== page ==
ISS Guckenheimer now sourcing pork raised without gestation crates

The change aims to improve animal welfare in the company’s supply chain.
With the new policy, sows will have more room to move around. / Photo: Shutterstock

Foodservice vendor ISS Guckenheimer is now sourcing gestation crate-free pork for most of its dining locations.

This change, which took effect on May 1, aims to improve animal welfare in the company’s supply chain.

With the new policy, sows will reside in open pens with at least 24 square feet around them during gestation, a period of about 114 days, according to a press release. Traditionally, sows’ movement is restricted during this period.  

“Improving animal welfare is extremely important to us and our clients and the individuals we serve,” Paul Fairhead, CEO of ISS Guckenheimer, said in the release. “Our commitment to sourcing gestation crate-free pork is part of our broader efforts to improve animal welfare and consciously contribute to a more humane, and socially and sustainably responsible food cycle.”

Compass Group made a similar commitment last November, vowing to cease the use of gestation crates in its supply chain by this summer. Sodexo pledged many years ago to serve only gestation crate-free pork by 2022, though it has since revised those aims; as of March 2023, 5.8% of Sodexo’s pork supply was crate-free.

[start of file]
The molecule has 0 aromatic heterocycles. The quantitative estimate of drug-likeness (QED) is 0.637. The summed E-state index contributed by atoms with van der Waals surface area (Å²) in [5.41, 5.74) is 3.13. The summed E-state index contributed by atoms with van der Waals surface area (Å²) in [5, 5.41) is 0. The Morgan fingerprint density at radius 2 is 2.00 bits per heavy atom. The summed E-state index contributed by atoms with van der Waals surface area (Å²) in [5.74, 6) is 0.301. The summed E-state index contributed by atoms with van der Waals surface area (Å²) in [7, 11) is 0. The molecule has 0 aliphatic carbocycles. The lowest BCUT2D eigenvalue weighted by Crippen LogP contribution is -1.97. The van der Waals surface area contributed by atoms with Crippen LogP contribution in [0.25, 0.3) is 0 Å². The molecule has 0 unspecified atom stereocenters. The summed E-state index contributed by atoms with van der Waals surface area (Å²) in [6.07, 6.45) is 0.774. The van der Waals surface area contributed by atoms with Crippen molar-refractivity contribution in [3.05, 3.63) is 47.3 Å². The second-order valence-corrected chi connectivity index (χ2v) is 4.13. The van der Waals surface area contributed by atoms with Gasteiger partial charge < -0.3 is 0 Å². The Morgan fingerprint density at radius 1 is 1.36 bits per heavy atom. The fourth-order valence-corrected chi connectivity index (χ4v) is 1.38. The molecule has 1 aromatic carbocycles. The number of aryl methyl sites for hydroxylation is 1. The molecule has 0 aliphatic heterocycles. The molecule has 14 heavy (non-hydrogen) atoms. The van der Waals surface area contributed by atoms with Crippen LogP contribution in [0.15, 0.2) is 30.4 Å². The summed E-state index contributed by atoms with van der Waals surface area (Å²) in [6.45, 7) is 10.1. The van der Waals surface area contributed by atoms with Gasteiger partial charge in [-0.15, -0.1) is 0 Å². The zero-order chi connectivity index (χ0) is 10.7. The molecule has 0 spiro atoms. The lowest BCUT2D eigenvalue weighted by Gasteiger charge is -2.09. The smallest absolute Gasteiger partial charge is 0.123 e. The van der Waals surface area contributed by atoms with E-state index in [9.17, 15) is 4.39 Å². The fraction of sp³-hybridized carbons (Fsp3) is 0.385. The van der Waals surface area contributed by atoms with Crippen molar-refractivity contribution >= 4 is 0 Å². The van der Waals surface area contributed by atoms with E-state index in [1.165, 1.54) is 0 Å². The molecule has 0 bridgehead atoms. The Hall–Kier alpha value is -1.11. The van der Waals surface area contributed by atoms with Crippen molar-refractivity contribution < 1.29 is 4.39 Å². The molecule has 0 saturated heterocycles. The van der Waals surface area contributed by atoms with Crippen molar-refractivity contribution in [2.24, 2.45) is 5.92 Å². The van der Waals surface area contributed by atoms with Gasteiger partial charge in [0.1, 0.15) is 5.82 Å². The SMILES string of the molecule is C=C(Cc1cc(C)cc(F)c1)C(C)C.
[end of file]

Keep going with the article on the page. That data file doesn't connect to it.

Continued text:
Pork suppliers have warned that changes in how pigs are raised will lead to increasing costs for the protein. The U.S. Supreme Court last month upheld a 2018 California ballot initiative that restricts pork sales in the state to meat from pigs raised in gestation crates larger than the industry standard, a move that will likely impact pig farms across the country.



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